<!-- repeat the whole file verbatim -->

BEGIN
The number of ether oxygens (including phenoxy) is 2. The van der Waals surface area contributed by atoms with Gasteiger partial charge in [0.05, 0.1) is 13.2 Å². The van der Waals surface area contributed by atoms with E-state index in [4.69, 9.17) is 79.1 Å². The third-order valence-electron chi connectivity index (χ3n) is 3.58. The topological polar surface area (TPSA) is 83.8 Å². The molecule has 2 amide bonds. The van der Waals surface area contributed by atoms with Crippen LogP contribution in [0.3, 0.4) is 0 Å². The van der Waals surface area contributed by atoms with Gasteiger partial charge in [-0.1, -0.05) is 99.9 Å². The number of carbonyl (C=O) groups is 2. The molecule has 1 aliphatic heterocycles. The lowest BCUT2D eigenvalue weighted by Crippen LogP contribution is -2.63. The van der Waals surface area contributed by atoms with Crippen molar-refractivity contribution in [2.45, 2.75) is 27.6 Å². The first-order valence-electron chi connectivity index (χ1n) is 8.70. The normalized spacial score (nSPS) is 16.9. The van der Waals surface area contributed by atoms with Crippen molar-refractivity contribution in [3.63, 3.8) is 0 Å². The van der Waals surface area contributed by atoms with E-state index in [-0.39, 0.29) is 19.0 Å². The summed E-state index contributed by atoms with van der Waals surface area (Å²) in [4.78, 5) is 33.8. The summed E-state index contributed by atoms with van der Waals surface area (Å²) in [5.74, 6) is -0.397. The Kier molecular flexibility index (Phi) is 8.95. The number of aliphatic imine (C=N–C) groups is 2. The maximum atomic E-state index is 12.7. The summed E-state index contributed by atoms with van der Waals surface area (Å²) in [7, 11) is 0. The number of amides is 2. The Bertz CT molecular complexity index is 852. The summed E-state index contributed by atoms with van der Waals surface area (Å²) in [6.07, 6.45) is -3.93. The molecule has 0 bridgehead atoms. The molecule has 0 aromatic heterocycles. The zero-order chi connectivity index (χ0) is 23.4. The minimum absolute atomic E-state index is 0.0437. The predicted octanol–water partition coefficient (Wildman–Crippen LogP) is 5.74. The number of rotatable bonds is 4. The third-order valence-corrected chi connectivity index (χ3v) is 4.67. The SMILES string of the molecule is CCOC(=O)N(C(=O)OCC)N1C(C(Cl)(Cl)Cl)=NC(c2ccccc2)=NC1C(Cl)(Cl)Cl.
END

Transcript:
The number of ether oxygens (including phenoxy) is 2. The van der Waals surface area contributed by atoms with Gasteiger partial charge in [0.05, 0.1) is 13.2 Å². The van der Waals surface area contributed by atoms with E-state index in [4.69, 9.17) is 79.1 Å². The third-order valence-electron chi connectivity index (χ3n) is 3.58. The topological polar surface area (TPSA) is 83.8 Å². The molecule has 2 amide bonds. The van der Waals surface area contributed by atoms with Crippen LogP contribution in [0.3, 0.4) is 0 Å². The van der Waals surface area contributed by atoms with Gasteiger partial charge in [-0.1, -0.05) is 99.9 Å². The number of carbonyl (C=O) groups is 2. The molecule has 1 aliphatic heterocycles. The lowest BCUT2D eigenvalue weighted by Crippen LogP contribution is -2.63. The van der Waals surface area contributed by atoms with Crippen molar-refractivity contribution in [2.45, 2.75) is 27.6 Å². The first-order valence-electron chi connectivity index (χ1n) is 8.70. The normalized spacial score (nSPS) is 16.9. The van der Waals surface area contributed by atoms with Crippen molar-refractivity contribution in [3.63, 3.8) is 0 Å². The van der Waals surface area contributed by atoms with E-state index in [-0.39, 0.29) is 19.0 Å². The summed E-state index contributed by atoms with van der Waals surface area (Å²) in [4.78, 5) is 33.8. The summed E-state index contributed by atoms with van der Waals surface area (Å²) in [5.74, 6) is -0.397. The Kier molecular flexibility index (Phi) is 8.95. The number of aliphatic imine (C=N–C) groups is 2. The maximum atomic E-state index is 12.7. The summed E-state index contributed by atoms with van der Waals surface area (Å²) in [7, 11) is 0. The number of amides is 2. The Bertz CT molecular complexity index is 852. The summed E-state index contributed by atoms with van der Waals surface area (Å²) in [6.07, 6.45) is -3.93. The molecule has 0 bridgehead atoms. The molecule has 0 aromatic heterocycles. The zero-order chi connectivity index (χ0) is 23.4. The minimum absolute atomic E-state index is 0.0437. The predicted octanol–water partition coefficient (Wildman–Crippen LogP) is 5.74. The number of rotatable bonds is 4. The third-order valence-corrected chi connectivity index (χ3v) is 4.67. The SMILES string of the molecule is CCOC(=O)N(C(=O)OCC)N1C(C(Cl)(Cl)Cl)=NC(c2ccccc2)=NC1C(Cl)(Cl)Cl.